• Thu
  • Nov 27, 2014
  • Updated: 5:24pm

Critics hit out over vote on Queen's Pier

PUBLISHED : Monday, 04 August, 2008, 12:00am
UPDATED : Monday, 04 August, 2008, 12:00am

Government accused of swaying district councils on consultation

The government has been accused of having orchestrated the views of district councils on the future of Queen's Pier, after it emerged that a series of motions that backed shifting the pier to the new Central waterfront had very similar wording.

Councillors also revealed that the government had been closely involved in drafting the motion and had urged them to move it.

A review of council minutes found phrases repeated in 13 of the 16 motions. It also found that 13 motions had been initiated by appointed councillors and members of the pro-government camp, with at least five of them being motions from the floor.

The public consultation on the new Central waterfront closed on Thursday. The government sought the views of all 18 district councils, saying the waterfront belonged to the whole community. Only Wong Tai Sin and Sham Shui Po councils did not move a motion on the issue.

The 13 similar motions said: 'The council supports the creation of a vibrant and accessible new waterfront in Central. To support the new Central Harbourfront Project, the development of the Central commercial centre should be in step with the lowering of development intensity, the promotion of greening, and ample provision of open space and leisure facilities to the public, ultimately giving the harbour back to the community, and with the hope that the government will reassemble the Queen's Pier at the Central harbourfront.'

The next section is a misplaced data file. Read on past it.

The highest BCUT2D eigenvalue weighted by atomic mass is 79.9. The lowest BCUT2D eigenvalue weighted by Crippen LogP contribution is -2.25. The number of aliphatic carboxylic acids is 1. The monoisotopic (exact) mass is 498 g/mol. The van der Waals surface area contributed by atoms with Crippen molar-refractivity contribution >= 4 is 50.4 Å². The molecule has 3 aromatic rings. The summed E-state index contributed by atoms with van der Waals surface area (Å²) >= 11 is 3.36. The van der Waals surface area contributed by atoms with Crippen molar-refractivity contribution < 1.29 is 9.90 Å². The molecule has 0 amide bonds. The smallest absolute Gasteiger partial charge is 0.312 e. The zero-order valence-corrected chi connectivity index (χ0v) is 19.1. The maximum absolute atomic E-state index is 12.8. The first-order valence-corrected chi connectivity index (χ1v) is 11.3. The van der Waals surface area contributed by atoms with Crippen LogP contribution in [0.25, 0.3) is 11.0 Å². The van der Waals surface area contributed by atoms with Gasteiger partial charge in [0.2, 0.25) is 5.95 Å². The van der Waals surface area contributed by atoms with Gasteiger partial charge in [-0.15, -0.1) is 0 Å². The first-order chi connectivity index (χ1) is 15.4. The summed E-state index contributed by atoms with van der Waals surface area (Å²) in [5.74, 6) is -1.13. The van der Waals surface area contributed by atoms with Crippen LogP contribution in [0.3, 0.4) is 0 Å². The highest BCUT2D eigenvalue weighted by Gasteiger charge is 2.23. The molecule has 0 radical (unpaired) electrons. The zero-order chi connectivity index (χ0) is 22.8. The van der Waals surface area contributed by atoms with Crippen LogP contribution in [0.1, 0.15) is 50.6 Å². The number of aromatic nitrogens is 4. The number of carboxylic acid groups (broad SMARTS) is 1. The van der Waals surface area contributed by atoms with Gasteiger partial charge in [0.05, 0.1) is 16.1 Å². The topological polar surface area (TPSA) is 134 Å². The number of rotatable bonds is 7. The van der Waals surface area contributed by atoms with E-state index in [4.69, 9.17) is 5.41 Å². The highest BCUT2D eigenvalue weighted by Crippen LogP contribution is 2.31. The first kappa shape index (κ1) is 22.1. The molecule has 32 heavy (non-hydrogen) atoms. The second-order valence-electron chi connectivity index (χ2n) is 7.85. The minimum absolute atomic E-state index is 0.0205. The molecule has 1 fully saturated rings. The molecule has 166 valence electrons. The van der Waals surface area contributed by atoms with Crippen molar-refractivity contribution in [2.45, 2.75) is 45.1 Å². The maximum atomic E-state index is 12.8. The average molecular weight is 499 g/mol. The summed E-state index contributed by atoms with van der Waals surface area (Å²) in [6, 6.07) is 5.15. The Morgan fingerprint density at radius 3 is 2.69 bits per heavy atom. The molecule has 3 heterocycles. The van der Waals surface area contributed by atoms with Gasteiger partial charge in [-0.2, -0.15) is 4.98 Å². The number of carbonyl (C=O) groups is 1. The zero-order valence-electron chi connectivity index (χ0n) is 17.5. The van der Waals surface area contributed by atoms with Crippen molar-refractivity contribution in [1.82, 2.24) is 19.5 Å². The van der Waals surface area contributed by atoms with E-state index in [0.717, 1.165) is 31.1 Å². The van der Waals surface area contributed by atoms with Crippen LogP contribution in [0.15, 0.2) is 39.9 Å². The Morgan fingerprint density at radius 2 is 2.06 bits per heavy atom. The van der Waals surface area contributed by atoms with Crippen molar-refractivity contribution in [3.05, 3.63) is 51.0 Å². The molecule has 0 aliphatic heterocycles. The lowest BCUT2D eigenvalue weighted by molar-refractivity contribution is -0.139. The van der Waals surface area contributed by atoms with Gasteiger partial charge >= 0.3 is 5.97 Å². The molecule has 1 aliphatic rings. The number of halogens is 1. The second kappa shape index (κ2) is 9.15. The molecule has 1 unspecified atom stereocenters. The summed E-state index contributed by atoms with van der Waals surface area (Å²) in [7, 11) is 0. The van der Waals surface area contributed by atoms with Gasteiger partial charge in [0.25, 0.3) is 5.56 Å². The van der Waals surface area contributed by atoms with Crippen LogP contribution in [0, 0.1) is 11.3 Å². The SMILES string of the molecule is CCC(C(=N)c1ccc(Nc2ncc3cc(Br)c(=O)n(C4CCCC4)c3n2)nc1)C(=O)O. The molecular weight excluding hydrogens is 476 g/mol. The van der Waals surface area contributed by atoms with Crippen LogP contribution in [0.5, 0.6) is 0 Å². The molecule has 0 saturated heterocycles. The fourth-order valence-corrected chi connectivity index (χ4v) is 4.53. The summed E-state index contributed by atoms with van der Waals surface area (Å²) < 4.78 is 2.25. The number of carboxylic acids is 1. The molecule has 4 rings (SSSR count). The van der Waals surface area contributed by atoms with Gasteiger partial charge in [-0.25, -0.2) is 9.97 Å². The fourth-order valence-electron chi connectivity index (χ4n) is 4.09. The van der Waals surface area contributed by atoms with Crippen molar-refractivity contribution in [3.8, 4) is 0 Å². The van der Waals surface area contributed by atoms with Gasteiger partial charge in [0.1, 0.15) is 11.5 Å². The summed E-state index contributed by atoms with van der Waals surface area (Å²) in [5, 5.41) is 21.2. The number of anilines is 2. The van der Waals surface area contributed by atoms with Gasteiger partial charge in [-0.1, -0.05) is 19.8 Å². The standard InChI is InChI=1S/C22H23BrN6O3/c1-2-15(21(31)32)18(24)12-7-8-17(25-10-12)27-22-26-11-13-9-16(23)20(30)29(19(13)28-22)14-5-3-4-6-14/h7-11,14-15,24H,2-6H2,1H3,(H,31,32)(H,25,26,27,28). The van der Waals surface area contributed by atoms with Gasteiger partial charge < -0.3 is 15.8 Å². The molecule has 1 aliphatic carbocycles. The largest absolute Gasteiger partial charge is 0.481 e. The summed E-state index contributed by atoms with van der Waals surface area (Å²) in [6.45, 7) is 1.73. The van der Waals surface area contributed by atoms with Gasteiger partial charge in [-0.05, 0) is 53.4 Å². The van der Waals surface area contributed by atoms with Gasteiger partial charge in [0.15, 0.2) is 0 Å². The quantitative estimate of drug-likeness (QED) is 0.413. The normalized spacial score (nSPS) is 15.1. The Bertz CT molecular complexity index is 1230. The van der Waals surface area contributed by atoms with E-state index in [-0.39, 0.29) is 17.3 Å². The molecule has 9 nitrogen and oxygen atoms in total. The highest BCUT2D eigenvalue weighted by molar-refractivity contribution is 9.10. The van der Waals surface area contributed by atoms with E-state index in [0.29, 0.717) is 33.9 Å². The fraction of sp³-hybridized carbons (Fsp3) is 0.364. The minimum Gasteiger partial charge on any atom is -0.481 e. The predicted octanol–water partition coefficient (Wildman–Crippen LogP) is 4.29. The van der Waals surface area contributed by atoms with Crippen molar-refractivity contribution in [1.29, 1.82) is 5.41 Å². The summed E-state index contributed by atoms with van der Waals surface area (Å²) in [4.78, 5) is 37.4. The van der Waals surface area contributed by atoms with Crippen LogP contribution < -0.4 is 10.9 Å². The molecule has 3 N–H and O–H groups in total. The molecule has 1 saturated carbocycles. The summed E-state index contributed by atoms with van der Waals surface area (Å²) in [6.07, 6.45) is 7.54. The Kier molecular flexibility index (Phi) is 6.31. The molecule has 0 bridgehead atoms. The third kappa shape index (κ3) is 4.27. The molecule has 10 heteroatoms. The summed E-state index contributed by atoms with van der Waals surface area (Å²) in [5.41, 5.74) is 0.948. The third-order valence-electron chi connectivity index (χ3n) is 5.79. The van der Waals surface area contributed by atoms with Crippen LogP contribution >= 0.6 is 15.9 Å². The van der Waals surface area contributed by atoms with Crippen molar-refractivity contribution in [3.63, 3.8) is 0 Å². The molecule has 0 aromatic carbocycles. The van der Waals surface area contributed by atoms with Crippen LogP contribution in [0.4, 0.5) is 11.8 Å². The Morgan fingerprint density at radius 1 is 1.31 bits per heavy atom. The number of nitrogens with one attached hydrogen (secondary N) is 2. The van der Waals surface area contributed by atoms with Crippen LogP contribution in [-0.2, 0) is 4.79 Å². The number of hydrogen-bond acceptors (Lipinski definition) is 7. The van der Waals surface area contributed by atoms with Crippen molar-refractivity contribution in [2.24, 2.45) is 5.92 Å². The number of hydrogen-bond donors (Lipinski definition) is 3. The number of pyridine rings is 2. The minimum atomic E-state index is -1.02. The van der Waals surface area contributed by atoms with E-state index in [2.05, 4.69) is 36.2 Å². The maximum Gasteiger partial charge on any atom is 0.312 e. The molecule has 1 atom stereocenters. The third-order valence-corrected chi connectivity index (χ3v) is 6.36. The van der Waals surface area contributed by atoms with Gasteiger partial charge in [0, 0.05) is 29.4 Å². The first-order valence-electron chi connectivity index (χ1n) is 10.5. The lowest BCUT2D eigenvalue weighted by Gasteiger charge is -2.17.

Another three motions passed in the Eastern, Southern and Kwai Tsing councils had different wording with the same meaning.

Critics questioned the fairness of the consultation and criticised the councils for acting as a rubber stamp.

Wong Tai Sin District Council vice-chairman Wong Kam-chi said the Home Affairs Department had advised some councillors to focus the council's discussion by moving a motion. They were also advised on the motion's 'key points', for example that the new design should not delay infrastructure.

Council chairman Li Tak-hong said he received a message from the district officer that other councils had moved a motion. 'I was asked to consider taking the same action. But that did not mean I had to do so.'

It was the first time his council had been asked to move a motion on an issue outside its geographic area.

Wan Chai councillor Kenny Lee Kwun-yee said her motion was initiated by the government, and the council's secretariat had provided her with a 'draft' of the motion.

The council's discussion was not thorough, but members generally agreed with the motion, she added.

But Ms Lee 'corrected' her comment a few minutes later in another call, saying the secretariat was asked to draft the motion according to the chairman's views.

Tuen Mun councillor Lam Chung-hoi said he received a fax containing the motion from the district officer, who urged him to support it.

Two Yau Tsim Mong and Yuen Long councillors said they had looked at the motion moved by other councils before moving their own.

A Home Affairs Department spokeswoman said it was the prerogative of district council members to decide on the wording of a motion, but declined to comment on whether the department had provided a draft.

A Development Bureau spokeswoman said the bureau had liaised with district officers in preparation for council meetings, but did not comment on whether it had been involved in drafting the motion.

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